Article | August 25, 2020
Since some schools across the UK have started to re-open in phases, it’s opened up a whole new set of questions for families. What will it be like for our kids? How will my child adjust to school after months at home? As well as adjusting academically to full-time education again, the emotional impact will be big too.
We spoke to NHS Senior Clinical Psychologist, Dr Shreena Ghelani, about how parents can help their get kids ready to return to school, whenever that might be. Here’s what she had to say:
Prepare in advance
Before it’s time for them to go back, keep school in the minds of your kids – drive past the school if you can so that they can see that it’s still there.
When they’ve been given a return date, treat it like the beginning of the school year. Do a test run of getting ready in the morning, make sure school uniform fits, practice packing bags and walking the route to school.
For younger children, they may need a settling in period again – parents may have to come into the classroom and ensure their child is settled.
For teenagers – use the time while they’re still at home to keep their friendships alive by video call etc. This will help make returning back to their peer group feel less unfamiliar.
One step at a time
Even when school re starts, you may find that children are more tired than usual by the extra demands and sensory stimulation placed on them. Ease them back in to their routine gently and wait to start other activities (clubs and activities) in a few weeks time.
When the time comes, you’ll find you’ll feel less stressed if you know there will be bumps in the road.
Allow enough space and time in a new schedule for any hiccups so that you’re not having to manage too many demands (i.e batch cook dinners before hand, don’t agree to extra activities or if possible, adopt flexible working hours).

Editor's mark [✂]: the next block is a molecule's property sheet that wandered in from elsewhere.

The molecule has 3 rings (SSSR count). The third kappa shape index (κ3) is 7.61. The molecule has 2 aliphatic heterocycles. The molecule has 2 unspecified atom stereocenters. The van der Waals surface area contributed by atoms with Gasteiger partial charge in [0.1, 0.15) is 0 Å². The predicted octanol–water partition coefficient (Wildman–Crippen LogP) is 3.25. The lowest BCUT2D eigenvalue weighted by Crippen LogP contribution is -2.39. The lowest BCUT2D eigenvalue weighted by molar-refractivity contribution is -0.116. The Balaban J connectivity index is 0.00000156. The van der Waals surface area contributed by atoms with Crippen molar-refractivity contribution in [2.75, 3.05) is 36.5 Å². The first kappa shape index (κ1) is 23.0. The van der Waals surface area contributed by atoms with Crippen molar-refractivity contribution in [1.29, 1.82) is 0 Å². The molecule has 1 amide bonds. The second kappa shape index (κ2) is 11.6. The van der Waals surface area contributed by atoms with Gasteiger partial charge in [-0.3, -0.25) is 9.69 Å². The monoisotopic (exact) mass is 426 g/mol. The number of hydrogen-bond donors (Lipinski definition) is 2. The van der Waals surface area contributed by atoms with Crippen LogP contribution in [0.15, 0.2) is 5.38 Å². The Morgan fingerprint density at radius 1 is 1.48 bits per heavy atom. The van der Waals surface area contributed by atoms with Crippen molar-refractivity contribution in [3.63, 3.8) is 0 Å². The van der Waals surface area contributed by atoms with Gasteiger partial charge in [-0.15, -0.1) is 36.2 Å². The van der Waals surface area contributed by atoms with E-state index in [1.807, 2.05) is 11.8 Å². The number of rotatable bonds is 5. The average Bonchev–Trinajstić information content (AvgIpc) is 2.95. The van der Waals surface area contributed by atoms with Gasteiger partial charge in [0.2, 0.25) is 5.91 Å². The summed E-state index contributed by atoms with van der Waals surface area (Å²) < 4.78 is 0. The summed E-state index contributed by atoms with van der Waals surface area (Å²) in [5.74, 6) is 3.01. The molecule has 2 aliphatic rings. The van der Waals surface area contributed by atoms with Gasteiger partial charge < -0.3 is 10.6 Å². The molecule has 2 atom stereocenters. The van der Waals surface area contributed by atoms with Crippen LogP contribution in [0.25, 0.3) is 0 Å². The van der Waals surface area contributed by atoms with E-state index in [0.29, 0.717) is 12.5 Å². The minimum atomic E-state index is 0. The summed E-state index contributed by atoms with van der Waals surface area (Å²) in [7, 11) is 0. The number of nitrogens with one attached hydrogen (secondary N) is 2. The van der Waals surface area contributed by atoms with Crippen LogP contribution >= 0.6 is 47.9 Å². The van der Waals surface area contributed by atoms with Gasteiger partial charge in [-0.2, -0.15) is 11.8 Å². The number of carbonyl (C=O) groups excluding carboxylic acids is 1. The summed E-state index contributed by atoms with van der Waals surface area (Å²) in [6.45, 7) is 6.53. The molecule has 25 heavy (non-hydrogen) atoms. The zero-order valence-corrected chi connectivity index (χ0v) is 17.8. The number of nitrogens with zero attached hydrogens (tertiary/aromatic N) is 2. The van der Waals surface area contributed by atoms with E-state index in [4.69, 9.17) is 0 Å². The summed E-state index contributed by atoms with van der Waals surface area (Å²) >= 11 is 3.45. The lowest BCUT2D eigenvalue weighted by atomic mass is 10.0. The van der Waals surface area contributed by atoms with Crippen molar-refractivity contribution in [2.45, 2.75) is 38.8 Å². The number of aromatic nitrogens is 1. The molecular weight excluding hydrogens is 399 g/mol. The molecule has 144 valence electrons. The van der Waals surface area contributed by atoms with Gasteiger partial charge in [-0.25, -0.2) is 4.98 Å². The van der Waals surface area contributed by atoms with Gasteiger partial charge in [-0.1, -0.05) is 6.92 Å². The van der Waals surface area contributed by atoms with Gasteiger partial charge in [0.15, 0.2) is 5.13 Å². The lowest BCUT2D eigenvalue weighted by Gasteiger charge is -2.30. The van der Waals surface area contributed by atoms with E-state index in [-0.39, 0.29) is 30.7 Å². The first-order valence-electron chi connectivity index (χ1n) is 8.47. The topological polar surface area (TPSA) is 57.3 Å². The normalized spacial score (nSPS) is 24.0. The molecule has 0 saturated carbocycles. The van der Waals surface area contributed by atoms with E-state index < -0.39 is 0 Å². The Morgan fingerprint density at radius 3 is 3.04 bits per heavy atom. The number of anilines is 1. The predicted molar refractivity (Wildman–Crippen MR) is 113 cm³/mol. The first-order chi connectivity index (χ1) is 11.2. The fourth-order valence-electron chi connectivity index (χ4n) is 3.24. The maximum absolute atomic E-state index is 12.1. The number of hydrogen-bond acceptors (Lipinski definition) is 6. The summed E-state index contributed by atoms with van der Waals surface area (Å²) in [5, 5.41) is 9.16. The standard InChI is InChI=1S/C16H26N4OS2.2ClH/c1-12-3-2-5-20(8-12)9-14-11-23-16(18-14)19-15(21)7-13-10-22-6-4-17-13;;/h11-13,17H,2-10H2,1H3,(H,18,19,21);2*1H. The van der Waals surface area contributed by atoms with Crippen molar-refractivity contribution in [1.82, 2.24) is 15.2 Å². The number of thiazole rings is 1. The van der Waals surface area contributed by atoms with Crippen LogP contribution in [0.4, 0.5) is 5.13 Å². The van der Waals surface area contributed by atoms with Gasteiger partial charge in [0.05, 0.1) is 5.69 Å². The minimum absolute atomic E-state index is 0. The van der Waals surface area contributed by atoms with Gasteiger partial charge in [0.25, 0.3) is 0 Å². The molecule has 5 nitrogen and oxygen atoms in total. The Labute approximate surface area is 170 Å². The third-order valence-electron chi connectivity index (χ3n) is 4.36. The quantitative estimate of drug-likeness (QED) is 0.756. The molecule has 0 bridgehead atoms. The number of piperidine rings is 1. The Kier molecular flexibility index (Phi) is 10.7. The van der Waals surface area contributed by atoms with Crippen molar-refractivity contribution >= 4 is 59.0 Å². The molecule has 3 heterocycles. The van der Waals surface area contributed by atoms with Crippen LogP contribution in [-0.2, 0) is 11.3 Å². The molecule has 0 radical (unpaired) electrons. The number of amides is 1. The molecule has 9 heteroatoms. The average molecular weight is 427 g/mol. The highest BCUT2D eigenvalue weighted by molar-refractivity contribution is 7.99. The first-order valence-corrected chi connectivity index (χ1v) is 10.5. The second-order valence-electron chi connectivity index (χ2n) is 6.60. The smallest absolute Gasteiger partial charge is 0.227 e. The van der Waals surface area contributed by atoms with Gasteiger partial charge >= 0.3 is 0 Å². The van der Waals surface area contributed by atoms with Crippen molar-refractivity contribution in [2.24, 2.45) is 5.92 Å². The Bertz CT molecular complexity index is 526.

Try to notice if you’re feeling anxious about the return to school in any way and if so, spend some time thinking about it and unpicking it. If children pick up on your anxieties they may feel anxious too.
Managing worry and anxiety
If you know your child might struggle with going back to school, try developing a toolbox of things they can do when they are worried at school. This might include a song to sing to them selves, visualising a calm place, some affirmation cards, practicing a breathing techniques and identifying safe staff they can tell. You can make this box together and the child can take some bits with them to school.
Speak to your children about the impact of Coronavirus
Let children know that it is likely that other families have been impacted by the virus (whether that’s key worker parents working hard, or family bereavements). Encourage your child to be patient with and kind to other children. Talk to them about what they might still be expected to do – not hug friends, wash their hands often, not share food or toys etc.
For any children with special educational needs, they might need adaptations made for them. This might include visiting the school while it’s empty to familiarise them with the space, a video call with their teacher or a more phased return than other pupils – whatever’s best for them.
Article | August 25, 2020
There’s a large demographic of people who struggle during their traditional learning because of the commitments they have in their day to day lives. This often includes single parents, or those who are looking to further their education later in life. Many traditional learning places like colleges will help parents work around their schedule, but online learning gives the learner autonomy over where and when they learn. For those who live in smaller communities that don’t have institutions dedicated to learning, e-learning may even be the only opportunity that they have.